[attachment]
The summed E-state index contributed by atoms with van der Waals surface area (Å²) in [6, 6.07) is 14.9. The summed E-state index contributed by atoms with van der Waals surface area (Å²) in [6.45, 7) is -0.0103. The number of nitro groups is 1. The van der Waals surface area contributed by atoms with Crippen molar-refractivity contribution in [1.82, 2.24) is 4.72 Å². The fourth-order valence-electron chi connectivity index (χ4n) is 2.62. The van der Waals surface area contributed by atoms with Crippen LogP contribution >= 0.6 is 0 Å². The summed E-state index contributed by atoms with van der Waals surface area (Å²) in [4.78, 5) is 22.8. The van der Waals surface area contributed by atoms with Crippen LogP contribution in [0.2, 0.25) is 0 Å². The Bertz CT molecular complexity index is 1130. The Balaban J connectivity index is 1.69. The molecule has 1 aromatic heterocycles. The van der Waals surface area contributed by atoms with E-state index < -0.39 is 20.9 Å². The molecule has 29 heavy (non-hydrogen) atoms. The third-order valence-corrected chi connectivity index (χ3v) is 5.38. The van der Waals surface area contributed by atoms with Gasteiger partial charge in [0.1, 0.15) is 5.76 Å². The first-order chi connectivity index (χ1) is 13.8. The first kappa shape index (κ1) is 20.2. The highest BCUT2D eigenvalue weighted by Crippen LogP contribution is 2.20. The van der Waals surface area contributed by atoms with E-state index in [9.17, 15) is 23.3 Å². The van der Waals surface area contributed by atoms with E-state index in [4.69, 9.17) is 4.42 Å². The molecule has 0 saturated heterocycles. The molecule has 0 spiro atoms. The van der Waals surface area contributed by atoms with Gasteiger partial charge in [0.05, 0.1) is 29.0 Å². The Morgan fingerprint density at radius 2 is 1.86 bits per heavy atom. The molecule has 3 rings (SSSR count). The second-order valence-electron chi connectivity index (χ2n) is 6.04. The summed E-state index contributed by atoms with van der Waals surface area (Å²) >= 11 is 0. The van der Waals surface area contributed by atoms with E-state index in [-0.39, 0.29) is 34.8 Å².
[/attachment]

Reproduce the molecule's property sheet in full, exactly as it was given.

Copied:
The summed E-state index contributed by atoms with van der Waals surface area (Å²) in [6, 6.07) is 14.9. The summed E-state index contributed by atoms with van der Waals surface area (Å²) in [6.45, 7) is -0.0103. The number of nitro groups is 1. The van der Waals surface area contributed by atoms with Crippen molar-refractivity contribution in [1.82, 2.24) is 4.72 Å². The fourth-order valence-electron chi connectivity index (χ4n) is 2.62. The van der Waals surface area contributed by atoms with Crippen LogP contribution >= 0.6 is 0 Å². The summed E-state index contributed by atoms with van der Waals surface area (Å²) in [4.78, 5) is 22.8. The van der Waals surface area contributed by atoms with Crippen LogP contribution in [0.2, 0.25) is 0 Å². The Bertz CT molecular complexity index is 1130. The Balaban J connectivity index is 1.69. The molecule has 1 aromatic heterocycles. The van der Waals surface area contributed by atoms with E-state index < -0.39 is 20.9 Å². The molecule has 29 heavy (non-hydrogen) atoms. The third-order valence-corrected chi connectivity index (χ3v) is 5.38. The van der Waals surface area contributed by atoms with Gasteiger partial charge in [0.1, 0.15) is 5.76 Å². The first-order chi connectivity index (χ1) is 13.8. The first kappa shape index (κ1) is 20.2. The highest BCUT2D eigenvalue weighted by Crippen LogP contribution is 2.20. The van der Waals surface area contributed by atoms with E-state index in [9.17, 15) is 23.3 Å². The van der Waals surface area contributed by atoms with E-state index in [4.69, 9.17) is 4.42 Å². The molecule has 0 saturated heterocycles. The molecule has 0 spiro atoms. The van der Waals surface area contributed by atoms with Gasteiger partial charge in [0.05, 0.1) is 29.0 Å². The Morgan fingerprint density at radius 2 is 1.86 bits per heavy atom. The molecule has 3 rings (SSSR count). The second-order valence-electron chi connectivity index (χ2n) is 6.04. The summed E-state index contributed by atoms with van der Waals surface area (Å²) >= 11 is 0. The van der Waals surface area contributed by atoms with E-state index in [-0.39, 0.29) is 34.8 Å².